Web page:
My Heritage – (un)French Toast

Growing up, I encountered French toast a lot. My mother made it whenever she wanted to indulge us with a decadent breakfast or afternoon snack. Every Bengali family we knew had a recipe for it. It involved eggs with chopped onions and chillies and was naturally, completely savoury. My father says that in his childhood, French toast was served to guests.  Sometimes orange juice was used to make sweet ones too.  I never tasted the sweet ones because my mother only made the savoury ones. It was much later that it dawned on me that what I knew as French toast was anything but.

Indians have this great ability to adopt things from other cultures and make it our own, often turning it into something barely recognizable as exotic. So perhaps, what we know as French toast might have started out in its original form when French colonisers on the east coast first made it with their day-old bread. But soon, Bengalis around them adapted it to suit their own taste for something more savoury and spicy. I am guessing it was the Bengalis who first enthusiastically took to this eggy bread dish, simply because I haven’t met any non-Bengali family who claim to have made this dish for a few generations. But I could be terribly wrong, so do correct me if that’s the case! In Bombay Mumbai, it goes by the moniker¬† “savory Bombay toast” and has fresh coriander. And then there is bread pakora, which features a spicy batter of chick-pea flour and is quite popular amongst vegetarian Indians, but is even less french than the Bengali version, if that’s possible!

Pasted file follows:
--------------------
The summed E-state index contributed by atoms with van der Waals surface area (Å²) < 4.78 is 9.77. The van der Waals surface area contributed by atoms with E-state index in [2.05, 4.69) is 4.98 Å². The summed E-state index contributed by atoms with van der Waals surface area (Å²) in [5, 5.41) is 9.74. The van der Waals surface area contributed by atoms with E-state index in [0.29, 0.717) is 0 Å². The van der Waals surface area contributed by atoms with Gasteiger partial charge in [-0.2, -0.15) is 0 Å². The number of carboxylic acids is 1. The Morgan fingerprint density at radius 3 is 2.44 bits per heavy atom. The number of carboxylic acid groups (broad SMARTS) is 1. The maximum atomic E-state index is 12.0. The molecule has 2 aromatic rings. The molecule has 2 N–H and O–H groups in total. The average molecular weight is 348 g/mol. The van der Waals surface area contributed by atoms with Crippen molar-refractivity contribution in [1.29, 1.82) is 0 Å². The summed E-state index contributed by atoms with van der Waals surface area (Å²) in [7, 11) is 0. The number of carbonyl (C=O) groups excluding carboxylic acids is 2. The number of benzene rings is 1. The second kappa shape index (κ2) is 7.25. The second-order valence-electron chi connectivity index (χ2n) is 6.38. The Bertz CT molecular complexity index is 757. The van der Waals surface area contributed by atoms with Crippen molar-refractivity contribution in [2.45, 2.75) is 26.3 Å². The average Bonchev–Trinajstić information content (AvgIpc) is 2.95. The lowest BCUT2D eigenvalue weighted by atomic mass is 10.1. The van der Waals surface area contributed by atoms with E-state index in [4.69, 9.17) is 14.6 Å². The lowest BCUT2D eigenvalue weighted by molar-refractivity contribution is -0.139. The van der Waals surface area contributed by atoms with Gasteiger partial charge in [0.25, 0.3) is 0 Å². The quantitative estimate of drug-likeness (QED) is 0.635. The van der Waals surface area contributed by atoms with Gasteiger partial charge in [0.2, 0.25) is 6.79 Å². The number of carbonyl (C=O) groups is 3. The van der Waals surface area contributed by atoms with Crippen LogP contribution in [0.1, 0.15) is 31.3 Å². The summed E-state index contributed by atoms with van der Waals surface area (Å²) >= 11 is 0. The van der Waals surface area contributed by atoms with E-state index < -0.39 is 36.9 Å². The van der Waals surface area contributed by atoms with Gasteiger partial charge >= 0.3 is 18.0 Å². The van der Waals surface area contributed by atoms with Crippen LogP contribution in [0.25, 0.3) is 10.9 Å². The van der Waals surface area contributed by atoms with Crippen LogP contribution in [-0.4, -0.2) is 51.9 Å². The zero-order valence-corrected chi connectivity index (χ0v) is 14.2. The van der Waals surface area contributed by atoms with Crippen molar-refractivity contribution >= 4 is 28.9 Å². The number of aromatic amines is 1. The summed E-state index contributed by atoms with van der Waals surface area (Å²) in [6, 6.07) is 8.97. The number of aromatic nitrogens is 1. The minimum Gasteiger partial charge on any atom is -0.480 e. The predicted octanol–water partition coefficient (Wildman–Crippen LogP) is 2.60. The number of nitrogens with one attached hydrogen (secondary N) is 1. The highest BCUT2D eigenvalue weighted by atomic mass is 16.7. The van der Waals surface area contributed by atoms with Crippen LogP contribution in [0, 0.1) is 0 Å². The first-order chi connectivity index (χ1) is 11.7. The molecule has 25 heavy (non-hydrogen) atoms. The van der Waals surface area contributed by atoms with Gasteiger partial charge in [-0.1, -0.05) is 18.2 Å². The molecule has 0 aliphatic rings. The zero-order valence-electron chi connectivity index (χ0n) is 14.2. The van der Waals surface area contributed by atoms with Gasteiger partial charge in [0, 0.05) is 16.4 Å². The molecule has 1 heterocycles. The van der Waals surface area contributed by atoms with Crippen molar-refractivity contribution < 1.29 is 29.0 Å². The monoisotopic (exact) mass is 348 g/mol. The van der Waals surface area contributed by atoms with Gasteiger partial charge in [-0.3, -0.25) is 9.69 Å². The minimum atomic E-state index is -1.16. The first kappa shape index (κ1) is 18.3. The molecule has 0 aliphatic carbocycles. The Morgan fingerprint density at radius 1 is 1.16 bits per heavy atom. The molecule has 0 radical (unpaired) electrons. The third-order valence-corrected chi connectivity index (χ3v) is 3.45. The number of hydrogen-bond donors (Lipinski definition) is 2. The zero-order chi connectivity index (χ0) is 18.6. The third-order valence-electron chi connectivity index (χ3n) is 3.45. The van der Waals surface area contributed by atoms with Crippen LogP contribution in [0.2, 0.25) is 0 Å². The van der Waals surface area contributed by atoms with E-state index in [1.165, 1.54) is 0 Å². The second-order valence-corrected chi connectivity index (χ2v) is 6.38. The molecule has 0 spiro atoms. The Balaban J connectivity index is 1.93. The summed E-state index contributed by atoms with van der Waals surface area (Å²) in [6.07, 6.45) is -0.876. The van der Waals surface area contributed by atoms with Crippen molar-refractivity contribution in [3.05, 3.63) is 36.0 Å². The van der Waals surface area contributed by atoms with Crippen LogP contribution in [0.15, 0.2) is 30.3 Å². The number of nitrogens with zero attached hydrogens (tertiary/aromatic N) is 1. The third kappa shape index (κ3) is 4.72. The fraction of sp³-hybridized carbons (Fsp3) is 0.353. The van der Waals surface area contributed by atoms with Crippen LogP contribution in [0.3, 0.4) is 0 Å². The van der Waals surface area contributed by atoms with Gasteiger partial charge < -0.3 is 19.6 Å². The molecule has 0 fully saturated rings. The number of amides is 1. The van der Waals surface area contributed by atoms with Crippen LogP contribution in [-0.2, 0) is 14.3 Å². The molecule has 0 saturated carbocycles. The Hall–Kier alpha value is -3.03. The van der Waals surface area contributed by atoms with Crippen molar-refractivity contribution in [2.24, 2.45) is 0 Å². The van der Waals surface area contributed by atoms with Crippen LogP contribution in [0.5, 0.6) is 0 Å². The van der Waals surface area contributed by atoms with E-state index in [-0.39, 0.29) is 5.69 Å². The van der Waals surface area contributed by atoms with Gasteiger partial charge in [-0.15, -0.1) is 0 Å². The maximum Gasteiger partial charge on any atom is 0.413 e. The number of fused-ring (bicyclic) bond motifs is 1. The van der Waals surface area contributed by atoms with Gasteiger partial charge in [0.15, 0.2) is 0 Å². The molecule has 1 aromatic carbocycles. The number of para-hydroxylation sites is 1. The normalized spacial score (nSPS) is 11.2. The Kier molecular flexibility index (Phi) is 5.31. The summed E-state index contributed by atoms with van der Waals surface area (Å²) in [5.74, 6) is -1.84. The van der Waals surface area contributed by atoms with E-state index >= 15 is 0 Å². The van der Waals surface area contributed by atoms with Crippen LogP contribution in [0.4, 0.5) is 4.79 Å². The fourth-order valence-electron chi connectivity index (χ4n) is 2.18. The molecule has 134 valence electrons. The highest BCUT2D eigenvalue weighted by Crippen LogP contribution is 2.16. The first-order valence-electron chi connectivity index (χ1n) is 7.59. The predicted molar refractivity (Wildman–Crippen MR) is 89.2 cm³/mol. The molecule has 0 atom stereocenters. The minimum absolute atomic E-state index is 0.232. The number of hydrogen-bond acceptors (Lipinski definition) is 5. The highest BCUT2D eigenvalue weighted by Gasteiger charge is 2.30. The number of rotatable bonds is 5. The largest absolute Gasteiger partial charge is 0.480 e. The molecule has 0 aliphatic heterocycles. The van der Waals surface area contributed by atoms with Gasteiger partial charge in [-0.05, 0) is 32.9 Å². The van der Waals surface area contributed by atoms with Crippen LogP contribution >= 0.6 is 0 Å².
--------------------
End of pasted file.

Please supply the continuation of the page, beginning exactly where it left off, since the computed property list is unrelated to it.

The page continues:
This morning, the first-grader and I made a very Bengali french toast for our brunch. Aromatics included onion, ginger and garlic. No chillies unlike the “original”.

Recipe: Bengali Savoury “French” Toast (just an approximate one, meant to be fiddled with)

Ingredients:

6 slices of whole wheat toast bread (I used whole wheat toast that was a couple of days past its expiration date but still looked good. I think any bread would do as long as it is not too soft or full of holes
5 eggs
half a small onion finely chopped
half a clove of garlic grated
1/4 tsp ginger grated
chopped chillies to taste (optional)
salt and pepper to taste

Process: Whisk the eggs with aromatics and seasonings (the first-grader did this entirely on his own). Soak the slices of bread in the mixture. Use a flat tray like dish for this purpose. Let the bread absorb the liquid for a few minutes. I make sure that not a single millimetre of bread has escaped the egg-action. Meanwhile, heat your frying pan with a mixture of oil and butter (about a spoon each). Lay your bread side by side, lower the heat and put a lid. I once saw a video where some “big chef-personality” was talking about how the slow-cook-with-cover method works very well for french toast. I have to say that I tried it and it does make for a more custardy, lighter french toast. Once browned on the under-side, flip it and replace the cover. You can take it off in the last minute of frying, to let the steam escape so that your french-toast does not end up soggy. If I remember right, french toast back in my childhood used to be almost deep-fried or at least fried in oodles of oil. But this is completely unnecessary.

Serve warm with accompaniments of your choice. And what do you think? Leave a comment.

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